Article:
Communication Tips for Returning to the Office

The last year has been challenging for many obvious reasons, including the ever-changing situation with policies regarding telework, or work-from-home (WFH). The ability of managers and employees to remain flexible has challenged everyone to remain resilient. Eventually many, if not most, employees will return to the office environment in some form.

Business leaders must do more than manage the logistics of returning to work. Winston Churchill once said, “The difference between mere management and leadership is communication.” This is a moment when managers must be leaders. This means managing people, not just process.

The difference between mere management and leadership is communication.


Communication is more than simply informing staff about policies and procedures. Effective communication also influences attitudes, promotes productivity and encourages employees in challenging times.

As managers prepare to welcome employees back to the office, keep these tips in mind to build trust and cooperation among team members.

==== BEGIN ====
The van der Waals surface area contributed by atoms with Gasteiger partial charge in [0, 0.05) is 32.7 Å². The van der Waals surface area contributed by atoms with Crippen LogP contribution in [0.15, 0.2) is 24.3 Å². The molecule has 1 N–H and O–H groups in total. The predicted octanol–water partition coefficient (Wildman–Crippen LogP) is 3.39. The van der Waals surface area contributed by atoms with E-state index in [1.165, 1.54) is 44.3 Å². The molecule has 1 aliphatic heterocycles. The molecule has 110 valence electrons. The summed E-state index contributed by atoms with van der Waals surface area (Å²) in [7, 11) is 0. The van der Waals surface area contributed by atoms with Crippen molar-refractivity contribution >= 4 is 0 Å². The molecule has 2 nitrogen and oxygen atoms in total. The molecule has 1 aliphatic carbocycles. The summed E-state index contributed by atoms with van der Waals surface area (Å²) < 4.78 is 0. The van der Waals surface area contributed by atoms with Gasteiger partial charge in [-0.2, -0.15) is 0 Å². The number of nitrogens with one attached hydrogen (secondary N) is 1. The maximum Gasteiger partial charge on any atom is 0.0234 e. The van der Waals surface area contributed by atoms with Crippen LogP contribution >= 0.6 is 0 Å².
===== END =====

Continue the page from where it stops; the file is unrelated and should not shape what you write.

Health and safety are first.

Your messages should always emphasize that the health and wellness of employees are the priorities in any policies and decisions. When you describe what is a policy or process, always be sure to add why that policy is in place.

Set expectations.

The return to the office is complicated and probably won’t be perfectly smooth for any company.  Be candid about this to build trust.

Put things in context.

Aside from the logistics details of when and how offices will open, be sure to explain how the plans align with overall company values and strategies.

Encourage dialogue.

People feel anxious and stressed, and need outlets where they can share concerns. Encourage feedback and questions. This helps to catch and stop rumors early on, and may also highlight problems that need to be addressed or fixed.

Be consistent.

Keep communication frequent, even if you don’t have a specific update. Celebrate people’s accomplishments, share resources for managing stress, or answer an employee’s question in a public way. These strategies can strengthen the connection even if there is nothing “new” to share.

Encouraging an attitude of “we are in this together” can help retain team cohesion and cooperation through these challenging times.

Cover photo by Luca Bravo on Unsplash

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